The rainbow smelt is a small, slender schooling fish found in cold lakes and Atlantic coastal areas of North America.
Rainbow smelt are slender with iridescent silver flanks and a strongly forked tail. Adults are typically 6 to 9 inches in length. Females are usually larger than males.
Identifying features include their large mouth and eyes, canine teeth on tongue, protruding jaw, and adipose fin. Fresh rainbow smelt are said to smell similar to cucumbers.
Other common names include Atlantic rainbow smelt, smelt, American smelt, freshwater smelt, Atlantic smelt, leefish, and frostfish.
Although they are an introduced species, rainbow smelt have become an important forage species in the Great Lakes. Rainbow smelt preyed upon by walleye, trout, salmon, and other top level predators.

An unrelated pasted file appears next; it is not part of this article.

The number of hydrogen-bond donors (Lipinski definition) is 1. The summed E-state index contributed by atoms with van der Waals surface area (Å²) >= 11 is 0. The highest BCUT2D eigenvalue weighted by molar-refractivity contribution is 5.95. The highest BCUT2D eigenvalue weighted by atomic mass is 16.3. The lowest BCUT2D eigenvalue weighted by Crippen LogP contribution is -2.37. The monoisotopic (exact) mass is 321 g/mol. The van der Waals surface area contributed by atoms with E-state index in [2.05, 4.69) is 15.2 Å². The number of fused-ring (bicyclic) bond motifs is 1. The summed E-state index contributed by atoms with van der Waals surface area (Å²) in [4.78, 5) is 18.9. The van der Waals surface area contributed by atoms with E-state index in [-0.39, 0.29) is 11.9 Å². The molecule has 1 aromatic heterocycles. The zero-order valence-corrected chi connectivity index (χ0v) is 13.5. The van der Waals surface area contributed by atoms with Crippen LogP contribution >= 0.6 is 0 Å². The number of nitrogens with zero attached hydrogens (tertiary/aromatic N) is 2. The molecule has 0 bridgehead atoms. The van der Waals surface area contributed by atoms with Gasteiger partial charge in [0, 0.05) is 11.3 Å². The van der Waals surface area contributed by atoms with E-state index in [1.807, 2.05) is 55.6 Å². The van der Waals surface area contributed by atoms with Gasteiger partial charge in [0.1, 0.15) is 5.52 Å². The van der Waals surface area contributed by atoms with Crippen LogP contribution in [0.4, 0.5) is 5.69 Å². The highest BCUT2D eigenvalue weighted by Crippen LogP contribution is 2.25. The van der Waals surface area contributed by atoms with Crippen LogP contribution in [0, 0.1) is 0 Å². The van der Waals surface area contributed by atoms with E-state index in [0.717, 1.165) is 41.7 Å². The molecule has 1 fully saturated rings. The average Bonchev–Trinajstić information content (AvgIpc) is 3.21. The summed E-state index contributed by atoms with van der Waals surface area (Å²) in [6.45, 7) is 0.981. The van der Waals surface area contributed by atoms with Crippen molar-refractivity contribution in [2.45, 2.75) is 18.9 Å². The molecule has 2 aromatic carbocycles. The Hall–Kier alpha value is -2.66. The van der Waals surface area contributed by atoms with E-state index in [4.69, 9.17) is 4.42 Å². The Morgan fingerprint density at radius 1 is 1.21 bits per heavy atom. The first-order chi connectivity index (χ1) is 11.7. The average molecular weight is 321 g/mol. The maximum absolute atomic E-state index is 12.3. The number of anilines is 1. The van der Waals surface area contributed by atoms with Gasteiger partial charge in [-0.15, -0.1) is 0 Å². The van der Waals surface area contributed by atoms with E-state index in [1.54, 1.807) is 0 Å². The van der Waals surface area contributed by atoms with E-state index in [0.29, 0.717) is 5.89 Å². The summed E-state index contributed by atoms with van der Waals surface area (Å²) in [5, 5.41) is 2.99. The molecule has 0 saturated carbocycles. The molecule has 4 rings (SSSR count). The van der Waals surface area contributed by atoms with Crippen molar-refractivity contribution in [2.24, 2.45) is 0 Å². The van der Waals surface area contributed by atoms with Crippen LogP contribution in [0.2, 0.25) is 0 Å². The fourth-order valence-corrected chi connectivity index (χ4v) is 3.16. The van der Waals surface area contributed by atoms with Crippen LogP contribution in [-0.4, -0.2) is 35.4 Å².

Landlocked smelt include both normal and dwarf specimens. Some lakes are known to contain populations of both variants.
Coastal rainbow smelt occur from Long Island Sound to the Canadian Maritimes.
How To Catch Rainbow Smelt
Rainbow smelt are popular species with anglers for eating as well as for bait. Smelt are caught by ice fishing, jigging, seining, dip netting, and other techniques.
Rainbow smelt are a schooling species. In late winter they congregate near streams or shorelines with spawning habitat. Pre-spawn fishing requires locating schools of fish.
In areas where ice fishing is possible, fishing huts are often set up over schools of smelt. Anglers fish with multiple outfits, rigged with small hooks and baited with insect larvae, worms, small minnows, or other baits.
Rainbow smelt are also caught with small jigs, metal spoons, and other lures that mimic baitfish. Jigging with lures is sometimes necessary when fish are suspended in the water column.
In early spring as water temperatures increase, rainbow smelt begin moving into streams or other spawning areas. During spawning runs, rainbow smelt are sometimes netted in large quantities.